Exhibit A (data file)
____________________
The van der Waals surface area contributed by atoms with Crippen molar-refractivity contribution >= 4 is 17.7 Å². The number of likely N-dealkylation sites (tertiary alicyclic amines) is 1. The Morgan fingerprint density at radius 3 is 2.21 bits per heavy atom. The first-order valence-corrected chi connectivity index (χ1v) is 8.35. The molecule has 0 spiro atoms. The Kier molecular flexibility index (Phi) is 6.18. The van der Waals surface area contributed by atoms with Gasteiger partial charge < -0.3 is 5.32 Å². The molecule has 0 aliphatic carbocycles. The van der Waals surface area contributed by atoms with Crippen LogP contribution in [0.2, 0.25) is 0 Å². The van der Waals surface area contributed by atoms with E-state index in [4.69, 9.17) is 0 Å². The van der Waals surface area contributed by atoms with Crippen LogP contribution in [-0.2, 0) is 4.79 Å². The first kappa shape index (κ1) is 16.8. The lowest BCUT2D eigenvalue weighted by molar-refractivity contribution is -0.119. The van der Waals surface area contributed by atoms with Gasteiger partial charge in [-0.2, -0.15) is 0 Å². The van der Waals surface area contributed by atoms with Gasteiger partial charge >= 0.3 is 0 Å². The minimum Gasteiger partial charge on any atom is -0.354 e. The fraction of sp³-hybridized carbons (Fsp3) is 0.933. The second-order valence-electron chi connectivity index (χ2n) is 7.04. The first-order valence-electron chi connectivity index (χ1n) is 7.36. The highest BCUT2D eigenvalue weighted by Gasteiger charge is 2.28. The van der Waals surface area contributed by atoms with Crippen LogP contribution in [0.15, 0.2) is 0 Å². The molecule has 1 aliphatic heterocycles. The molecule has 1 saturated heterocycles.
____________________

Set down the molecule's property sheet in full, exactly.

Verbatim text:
The van der Waals surface area contributed by atoms with Crippen molar-refractivity contribution >= 4 is 17.7 Å². The number of likely N-dealkylation sites (tertiary alicyclic amines) is 1. The Morgan fingerprint density at radius 3 is 2.21 bits per heavy atom. The first-order valence-corrected chi connectivity index (χ1v) is 8.35. The molecule has 0 spiro atoms. The Kier molecular flexibility index (Phi) is 6.18. The van der Waals surface area contributed by atoms with Gasteiger partial charge < -0.3 is 5.32 Å². The molecule has 0 aliphatic carbocycles. The van der Waals surface area contributed by atoms with Crippen LogP contribution in [0.2, 0.25) is 0 Å². The van der Waals surface area contributed by atoms with E-state index in [4.69, 9.17) is 0 Å². The van der Waals surface area contributed by atoms with Crippen LogP contribution in [-0.2, 0) is 4.79 Å². The first kappa shape index (κ1) is 16.8. The lowest BCUT2D eigenvalue weighted by molar-refractivity contribution is -0.119. The van der Waals surface area contributed by atoms with Gasteiger partial charge in [-0.2, -0.15) is 0 Å². The van der Waals surface area contributed by atoms with Gasteiger partial charge >= 0.3 is 0 Å². The minimum Gasteiger partial charge on any atom is -0.354 e. The fraction of sp³-hybridized carbons (Fsp3) is 0.933. The second-order valence-electron chi connectivity index (χ2n) is 7.04. The first-order valence-electron chi connectivity index (χ1n) is 7.36. The highest BCUT2D eigenvalue weighted by Gasteiger charge is 2.28. The van der Waals surface area contributed by atoms with Crippen LogP contribution in [0.15, 0.2) is 0 Å². The molecule has 1 aliphatic heterocycles. The molecule has 1 saturated heterocycles.